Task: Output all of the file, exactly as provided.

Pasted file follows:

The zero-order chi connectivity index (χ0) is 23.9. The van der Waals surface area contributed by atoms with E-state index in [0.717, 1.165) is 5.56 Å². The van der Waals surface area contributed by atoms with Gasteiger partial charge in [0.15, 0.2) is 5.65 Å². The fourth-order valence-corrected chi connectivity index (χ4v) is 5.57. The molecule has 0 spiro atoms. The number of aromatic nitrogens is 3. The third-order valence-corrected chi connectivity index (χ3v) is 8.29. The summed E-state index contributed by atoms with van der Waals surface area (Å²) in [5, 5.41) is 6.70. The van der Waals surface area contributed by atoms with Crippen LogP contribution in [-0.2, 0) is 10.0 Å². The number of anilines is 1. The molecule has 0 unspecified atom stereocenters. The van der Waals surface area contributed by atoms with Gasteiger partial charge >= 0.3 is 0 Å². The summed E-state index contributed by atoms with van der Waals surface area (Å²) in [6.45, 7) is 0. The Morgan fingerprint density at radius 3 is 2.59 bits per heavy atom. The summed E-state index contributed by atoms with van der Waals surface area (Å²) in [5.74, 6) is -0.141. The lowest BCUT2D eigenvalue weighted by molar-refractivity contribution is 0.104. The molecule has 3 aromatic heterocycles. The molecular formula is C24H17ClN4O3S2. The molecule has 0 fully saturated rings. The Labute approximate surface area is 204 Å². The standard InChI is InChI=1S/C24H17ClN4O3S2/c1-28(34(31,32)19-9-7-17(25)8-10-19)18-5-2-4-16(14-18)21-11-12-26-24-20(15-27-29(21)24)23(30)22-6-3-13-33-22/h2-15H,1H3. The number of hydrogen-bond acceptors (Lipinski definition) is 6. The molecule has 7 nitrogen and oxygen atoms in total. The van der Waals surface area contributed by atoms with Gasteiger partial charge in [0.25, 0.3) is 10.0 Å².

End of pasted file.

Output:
The zero-order chi connectivity index (χ0) is 23.9. The van der Waals surface area contributed by atoms with E-state index in [0.717, 1.165) is 5.56 Å². The van der Waals surface area contributed by atoms with Gasteiger partial charge in [0.15, 0.2) is 5.65 Å². The fourth-order valence-corrected chi connectivity index (χ4v) is 5.57. The molecule has 0 spiro atoms. The number of aromatic nitrogens is 3. The third-order valence-corrected chi connectivity index (χ3v) is 8.29. The summed E-state index contributed by atoms with van der Waals surface area (Å²) in [5, 5.41) is 6.70. The van der Waals surface area contributed by atoms with Crippen LogP contribution in [-0.2, 0) is 10.0 Å². The number of anilines is 1. The molecule has 0 unspecified atom stereocenters. The van der Waals surface area contributed by atoms with Gasteiger partial charge >= 0.3 is 0 Å². The summed E-state index contributed by atoms with van der Waals surface area (Å²) in [6.45, 7) is 0. The Morgan fingerprint density at radius 3 is 2.59 bits per heavy atom. The summed E-state index contributed by atoms with van der Waals surface area (Å²) in [5.74, 6) is -0.141. The lowest BCUT2D eigenvalue weighted by molar-refractivity contribution is 0.104. The molecule has 3 aromatic heterocycles. The molecular formula is C24H17ClN4O3S2. The molecule has 0 fully saturated rings. The Labute approximate surface area is 204 Å². The standard InChI is InChI=1S/C24H17ClN4O3S2/c1-28(34(31,32)19-9-7-17(25)8-10-19)18-5-2-4-16(14-18)21-11-12-26-24-20(15-27-29(21)24)23(30)22-6-3-13-33-22/h2-15H,1H3. The number of hydrogen-bond acceptors (Lipinski definition) is 6. The molecule has 7 nitrogen and oxygen atoms in total. The van der Waals surface area contributed by atoms with Gasteiger partial charge in [0.25, 0.3) is 10.0 Å².